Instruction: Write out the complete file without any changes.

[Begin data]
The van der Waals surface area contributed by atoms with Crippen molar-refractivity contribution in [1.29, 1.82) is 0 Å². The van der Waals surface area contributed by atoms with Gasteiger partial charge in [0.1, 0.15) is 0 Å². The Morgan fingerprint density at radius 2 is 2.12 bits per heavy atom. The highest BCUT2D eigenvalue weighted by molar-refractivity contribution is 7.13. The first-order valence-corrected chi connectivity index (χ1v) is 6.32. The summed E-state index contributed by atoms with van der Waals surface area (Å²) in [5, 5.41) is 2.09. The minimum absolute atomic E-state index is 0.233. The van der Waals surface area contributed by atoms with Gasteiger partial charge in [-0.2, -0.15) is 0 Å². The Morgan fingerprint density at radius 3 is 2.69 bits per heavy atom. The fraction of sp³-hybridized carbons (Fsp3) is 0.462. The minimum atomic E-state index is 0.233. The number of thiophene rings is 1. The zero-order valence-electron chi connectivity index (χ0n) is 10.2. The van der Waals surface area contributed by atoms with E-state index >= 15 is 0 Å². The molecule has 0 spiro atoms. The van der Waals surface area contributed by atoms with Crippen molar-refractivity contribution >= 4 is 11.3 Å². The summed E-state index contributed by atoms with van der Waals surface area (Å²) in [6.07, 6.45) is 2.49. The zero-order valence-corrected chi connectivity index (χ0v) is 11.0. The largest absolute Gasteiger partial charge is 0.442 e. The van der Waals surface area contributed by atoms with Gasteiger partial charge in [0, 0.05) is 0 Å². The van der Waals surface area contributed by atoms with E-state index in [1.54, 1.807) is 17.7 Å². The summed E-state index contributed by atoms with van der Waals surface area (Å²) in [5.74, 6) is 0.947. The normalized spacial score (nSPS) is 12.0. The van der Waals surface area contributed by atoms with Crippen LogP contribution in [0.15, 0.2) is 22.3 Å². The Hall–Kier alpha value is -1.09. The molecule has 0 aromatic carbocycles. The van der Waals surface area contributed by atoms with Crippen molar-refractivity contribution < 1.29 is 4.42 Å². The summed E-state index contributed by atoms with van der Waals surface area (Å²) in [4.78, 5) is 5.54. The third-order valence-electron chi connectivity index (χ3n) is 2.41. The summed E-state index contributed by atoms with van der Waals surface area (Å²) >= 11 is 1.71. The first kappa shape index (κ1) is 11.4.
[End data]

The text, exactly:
The van der Waals surface area contributed by atoms with Crippen molar-refractivity contribution in [1.29, 1.82) is 0 Å². The van der Waals surface area contributed by atoms with Gasteiger partial charge in [0.1, 0.15) is 0 Å². The Morgan fingerprint density at radius 2 is 2.12 bits per heavy atom. The highest BCUT2D eigenvalue weighted by molar-refractivity contribution is 7.13. The first-order valence-corrected chi connectivity index (χ1v) is 6.32. The summed E-state index contributed by atoms with van der Waals surface area (Å²) in [5, 5.41) is 2.09. The minimum absolute atomic E-state index is 0.233. The van der Waals surface area contributed by atoms with Gasteiger partial charge in [-0.2, -0.15) is 0 Å². The Morgan fingerprint density at radius 3 is 2.69 bits per heavy atom. The fraction of sp³-hybridized carbons (Fsp3) is 0.462. The minimum atomic E-state index is 0.233. The number of thiophene rings is 1. The zero-order valence-electron chi connectivity index (χ0n) is 10.2. The van der Waals surface area contributed by atoms with E-state index >= 15 is 0 Å². The molecule has 0 spiro atoms. The van der Waals surface area contributed by atoms with Crippen molar-refractivity contribution >= 4 is 11.3 Å². The summed E-state index contributed by atoms with van der Waals surface area (Å²) in [6.07, 6.45) is 2.49. The zero-order valence-corrected chi connectivity index (χ0v) is 11.0. The largest absolute Gasteiger partial charge is 0.442 e. The van der Waals surface area contributed by atoms with Gasteiger partial charge in [0, 0.05) is 0 Å². The van der Waals surface area contributed by atoms with E-state index in [1.54, 1.807) is 17.7 Å². The summed E-state index contributed by atoms with van der Waals surface area (Å²) in [5.74, 6) is 0.947. The normalized spacial score (nSPS) is 12.0. The van der Waals surface area contributed by atoms with Crippen LogP contribution in [0.15, 0.2) is 22.3 Å². The Hall–Kier alpha value is -1.09. The molecule has 0 aromatic carbocycles. The van der Waals surface area contributed by atoms with Crippen molar-refractivity contribution < 1.29 is 4.42 Å². The summed E-state index contributed by atoms with van der Waals surface area (Å²) in [4.78, 5) is 5.54. The third-order valence-electron chi connectivity index (χ3n) is 2.41. The summed E-state index contributed by atoms with van der Waals surface area (Å²) >= 11 is 1.71. The first kappa shape index (κ1) is 11.4.